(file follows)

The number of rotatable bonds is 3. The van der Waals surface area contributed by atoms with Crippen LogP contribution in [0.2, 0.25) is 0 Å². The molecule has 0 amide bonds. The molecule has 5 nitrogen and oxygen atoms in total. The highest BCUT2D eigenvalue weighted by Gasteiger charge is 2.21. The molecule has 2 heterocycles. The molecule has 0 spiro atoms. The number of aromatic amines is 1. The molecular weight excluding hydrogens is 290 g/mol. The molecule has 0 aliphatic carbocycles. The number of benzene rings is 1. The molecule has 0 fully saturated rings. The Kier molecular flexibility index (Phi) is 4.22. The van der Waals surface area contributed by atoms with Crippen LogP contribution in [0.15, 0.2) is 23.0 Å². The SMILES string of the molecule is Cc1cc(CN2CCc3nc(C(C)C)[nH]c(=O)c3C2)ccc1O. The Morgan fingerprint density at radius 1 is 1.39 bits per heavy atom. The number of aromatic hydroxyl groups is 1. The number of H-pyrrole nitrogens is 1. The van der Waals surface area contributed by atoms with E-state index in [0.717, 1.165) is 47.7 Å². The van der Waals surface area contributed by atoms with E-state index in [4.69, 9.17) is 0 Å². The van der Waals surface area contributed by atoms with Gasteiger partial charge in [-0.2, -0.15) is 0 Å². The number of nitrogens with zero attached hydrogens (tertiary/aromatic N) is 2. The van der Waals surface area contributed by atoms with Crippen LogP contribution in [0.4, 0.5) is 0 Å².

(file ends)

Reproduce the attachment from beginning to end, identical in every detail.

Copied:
The number of rotatable bonds is 3. The van der Waals surface area contributed by atoms with Crippen LogP contribution in [0.2, 0.25) is 0 Å². The molecule has 0 amide bonds. The molecule has 5 nitrogen and oxygen atoms in total. The highest BCUT2D eigenvalue weighted by Gasteiger charge is 2.21. The molecule has 2 heterocycles. The molecule has 0 spiro atoms. The number of aromatic amines is 1. The molecular weight excluding hydrogens is 290 g/mol. The molecule has 0 aliphatic carbocycles. The number of benzene rings is 1. The molecule has 0 fully saturated rings. The Kier molecular flexibility index (Phi) is 4.22. The van der Waals surface area contributed by atoms with Crippen LogP contribution in [0.15, 0.2) is 23.0 Å². The SMILES string of the molecule is Cc1cc(CN2CCc3nc(C(C)C)[nH]c(=O)c3C2)ccc1O. The Morgan fingerprint density at radius 1 is 1.39 bits per heavy atom. The number of aromatic hydroxyl groups is 1. The number of H-pyrrole nitrogens is 1. The van der Waals surface area contributed by atoms with E-state index in [0.717, 1.165) is 47.7 Å². The van der Waals surface area contributed by atoms with E-state index in [4.69, 9.17) is 0 Å². The van der Waals surface area contributed by atoms with Gasteiger partial charge in [-0.2, -0.15) is 0 Å². The number of nitrogens with zero attached hydrogens (tertiary/aromatic N) is 2. The van der Waals surface area contributed by atoms with Crippen LogP contribution in [0.4, 0.5) is 0 Å².